Collector DAOs make curating weird again. Collector DAOs are weird because of the hive mind that comes together to collect and curate NFTs for their DAO. Somewhere between a multi-sig wallet and missionaries DAOs accelerate the collection process, especially for extremely valuable pieces. Individual collectors enter these DAO’s with a minimum buy-in (e.g., 60 ETH), by depositing a specific type of NFT, and/or by completing an application process. Some start with a singular mission like collecting OG on-chain generative art like SquiggleDAO or just push the entire space forward with a historical and unprecedented collection like Flamingo DAO’s. Fractionalized NFT collection platforms like SZNS act like Collector DAOs where. Others include PleasrDAO, FingerprintsDAO, MUSE0DAO, NOISE DAO, BeetsDAO, Cypherdao, and many more.
Native Web3 curations uses protocols and incentives to curate NFTs and other Internet native assets.
Open curation protocols enable anyone to curate at any time without the creator’s, owner’s, or platform’s permission.
RARA is a
like-to-earn curation platform for NFTs. Today the platform is powered by $RA! tokens which are invested to curate NFTs for exhibits in the NFT RA!CE. When the protocol is released this spring, anyone will be able to invest in curating NFTs with social commentary and context while also entering curations into exhibits.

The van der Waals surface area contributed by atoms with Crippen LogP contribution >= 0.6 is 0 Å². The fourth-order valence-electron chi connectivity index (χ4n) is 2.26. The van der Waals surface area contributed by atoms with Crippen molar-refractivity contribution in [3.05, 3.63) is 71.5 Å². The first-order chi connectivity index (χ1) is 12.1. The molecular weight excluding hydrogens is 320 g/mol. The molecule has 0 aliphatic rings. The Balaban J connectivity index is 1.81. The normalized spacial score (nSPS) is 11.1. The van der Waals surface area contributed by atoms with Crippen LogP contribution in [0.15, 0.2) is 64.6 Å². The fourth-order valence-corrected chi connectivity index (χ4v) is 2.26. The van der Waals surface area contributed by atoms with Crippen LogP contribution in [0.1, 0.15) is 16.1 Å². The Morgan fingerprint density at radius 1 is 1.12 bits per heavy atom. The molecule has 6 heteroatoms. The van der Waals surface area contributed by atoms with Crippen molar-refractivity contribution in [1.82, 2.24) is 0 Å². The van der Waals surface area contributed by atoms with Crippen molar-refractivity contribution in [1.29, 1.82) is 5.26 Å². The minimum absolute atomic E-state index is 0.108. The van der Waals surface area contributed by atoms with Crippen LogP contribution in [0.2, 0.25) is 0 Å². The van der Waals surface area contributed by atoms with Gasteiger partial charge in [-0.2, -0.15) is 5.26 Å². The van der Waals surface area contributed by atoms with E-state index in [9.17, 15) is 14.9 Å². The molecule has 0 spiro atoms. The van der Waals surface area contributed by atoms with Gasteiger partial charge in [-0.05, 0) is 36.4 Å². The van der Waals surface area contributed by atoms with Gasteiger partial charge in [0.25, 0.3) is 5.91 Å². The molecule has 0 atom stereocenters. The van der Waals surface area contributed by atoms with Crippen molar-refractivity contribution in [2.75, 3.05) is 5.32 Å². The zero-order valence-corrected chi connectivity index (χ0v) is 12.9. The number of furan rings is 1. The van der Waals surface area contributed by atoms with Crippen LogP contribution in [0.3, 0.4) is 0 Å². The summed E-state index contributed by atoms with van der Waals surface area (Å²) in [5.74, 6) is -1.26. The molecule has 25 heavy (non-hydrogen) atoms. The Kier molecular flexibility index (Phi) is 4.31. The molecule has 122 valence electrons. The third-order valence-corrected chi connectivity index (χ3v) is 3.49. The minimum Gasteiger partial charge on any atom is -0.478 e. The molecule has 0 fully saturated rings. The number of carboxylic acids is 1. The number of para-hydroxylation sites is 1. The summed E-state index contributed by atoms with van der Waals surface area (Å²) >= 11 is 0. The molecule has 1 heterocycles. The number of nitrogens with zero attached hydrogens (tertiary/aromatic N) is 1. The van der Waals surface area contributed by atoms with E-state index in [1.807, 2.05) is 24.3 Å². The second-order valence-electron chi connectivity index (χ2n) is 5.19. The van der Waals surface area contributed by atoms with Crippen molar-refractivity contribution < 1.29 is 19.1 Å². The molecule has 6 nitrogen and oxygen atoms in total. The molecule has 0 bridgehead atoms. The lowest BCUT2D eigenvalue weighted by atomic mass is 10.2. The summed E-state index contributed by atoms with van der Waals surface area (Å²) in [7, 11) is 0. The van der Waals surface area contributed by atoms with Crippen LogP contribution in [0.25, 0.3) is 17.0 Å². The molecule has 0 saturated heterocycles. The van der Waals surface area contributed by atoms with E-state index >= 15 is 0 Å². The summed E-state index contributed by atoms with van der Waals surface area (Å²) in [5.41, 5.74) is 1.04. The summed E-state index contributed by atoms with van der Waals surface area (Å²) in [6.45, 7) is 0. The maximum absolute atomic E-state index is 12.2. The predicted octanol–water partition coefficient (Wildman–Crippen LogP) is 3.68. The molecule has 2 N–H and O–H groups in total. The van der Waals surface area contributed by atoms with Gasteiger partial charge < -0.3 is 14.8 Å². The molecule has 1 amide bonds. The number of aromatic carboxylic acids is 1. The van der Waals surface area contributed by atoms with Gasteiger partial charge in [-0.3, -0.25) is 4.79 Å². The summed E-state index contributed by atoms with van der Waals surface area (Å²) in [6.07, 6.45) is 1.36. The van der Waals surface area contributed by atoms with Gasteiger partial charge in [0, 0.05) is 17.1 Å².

Yup focuses on curating anything on the web including media that is not Web3 native. Users and creators of content earn $YUP when their media is curated. Yup’s Chrome extension is a mash-up of Genius’ original annotate the web extension where Yup’s extension is used to rate any web content with emojis on a scale of 1-5 (e.g., 4 loves ♥️’s, 3 💡’s, or 5 😂s).
Reactions is a mash-up of auction house protocols and open curation where users react with emoji’s to contextualize an NFT and earn a sales commission if the NFT is subsequently sold. Built on Rarible’s Storefronts auction house protocol, owners of the NFT must first present the NFT for sale prior to curation to occur.
JPG’s Exhibitions are an interesting take on open curation where NFTs are curated into list effectively creating a graph network of NFTs.
Auction House Protocols restrict curation to third-parties working for sales commission of NFTs deposited into the auction house contracts.